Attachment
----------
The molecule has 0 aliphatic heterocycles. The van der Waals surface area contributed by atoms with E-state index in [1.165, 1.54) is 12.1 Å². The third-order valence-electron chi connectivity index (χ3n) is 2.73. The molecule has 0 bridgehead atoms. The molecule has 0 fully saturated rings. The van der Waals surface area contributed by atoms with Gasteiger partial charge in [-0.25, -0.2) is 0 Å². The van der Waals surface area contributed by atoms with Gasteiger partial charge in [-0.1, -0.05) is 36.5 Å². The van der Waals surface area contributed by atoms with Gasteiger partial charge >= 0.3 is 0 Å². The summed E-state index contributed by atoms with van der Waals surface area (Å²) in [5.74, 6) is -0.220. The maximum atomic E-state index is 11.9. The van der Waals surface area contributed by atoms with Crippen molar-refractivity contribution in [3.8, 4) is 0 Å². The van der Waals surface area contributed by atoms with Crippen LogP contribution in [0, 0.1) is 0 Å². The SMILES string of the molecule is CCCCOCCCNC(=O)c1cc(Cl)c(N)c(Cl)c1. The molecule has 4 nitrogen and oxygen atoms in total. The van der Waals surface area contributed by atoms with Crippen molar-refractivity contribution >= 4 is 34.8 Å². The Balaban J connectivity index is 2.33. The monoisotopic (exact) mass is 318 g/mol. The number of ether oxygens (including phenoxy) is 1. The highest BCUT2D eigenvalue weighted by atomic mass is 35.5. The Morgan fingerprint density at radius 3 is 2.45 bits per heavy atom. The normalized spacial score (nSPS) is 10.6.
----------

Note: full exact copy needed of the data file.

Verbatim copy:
The molecule has 0 aliphatic heterocycles. The van der Waals surface area contributed by atoms with E-state index in [1.165, 1.54) is 12.1 Å². The third-order valence-electron chi connectivity index (χ3n) is 2.73. The molecule has 0 bridgehead atoms. The molecule has 0 fully saturated rings. The van der Waals surface area contributed by atoms with Gasteiger partial charge in [-0.25, -0.2) is 0 Å². The van der Waals surface area contributed by atoms with Gasteiger partial charge in [-0.1, -0.05) is 36.5 Å². The van der Waals surface area contributed by atoms with Gasteiger partial charge >= 0.3 is 0 Å². The summed E-state index contributed by atoms with van der Waals surface area (Å²) in [5.74, 6) is -0.220. The maximum atomic E-state index is 11.9. The van der Waals surface area contributed by atoms with Crippen molar-refractivity contribution in [3.8, 4) is 0 Å². The van der Waals surface area contributed by atoms with Crippen LogP contribution in [0, 0.1) is 0 Å². The SMILES string of the molecule is CCCCOCCCNC(=O)c1cc(Cl)c(N)c(Cl)c1. The molecule has 4 nitrogen and oxygen atoms in total. The van der Waals surface area contributed by atoms with Crippen molar-refractivity contribution >= 4 is 34.8 Å². The Balaban J connectivity index is 2.33. The monoisotopic (exact) mass is 318 g/mol. The number of ether oxygens (including phenoxy) is 1. The highest BCUT2D eigenvalue weighted by atomic mass is 35.5. The Morgan fingerprint density at radius 3 is 2.45 bits per heavy atom. The normalized spacial score (nSPS) is 10.6.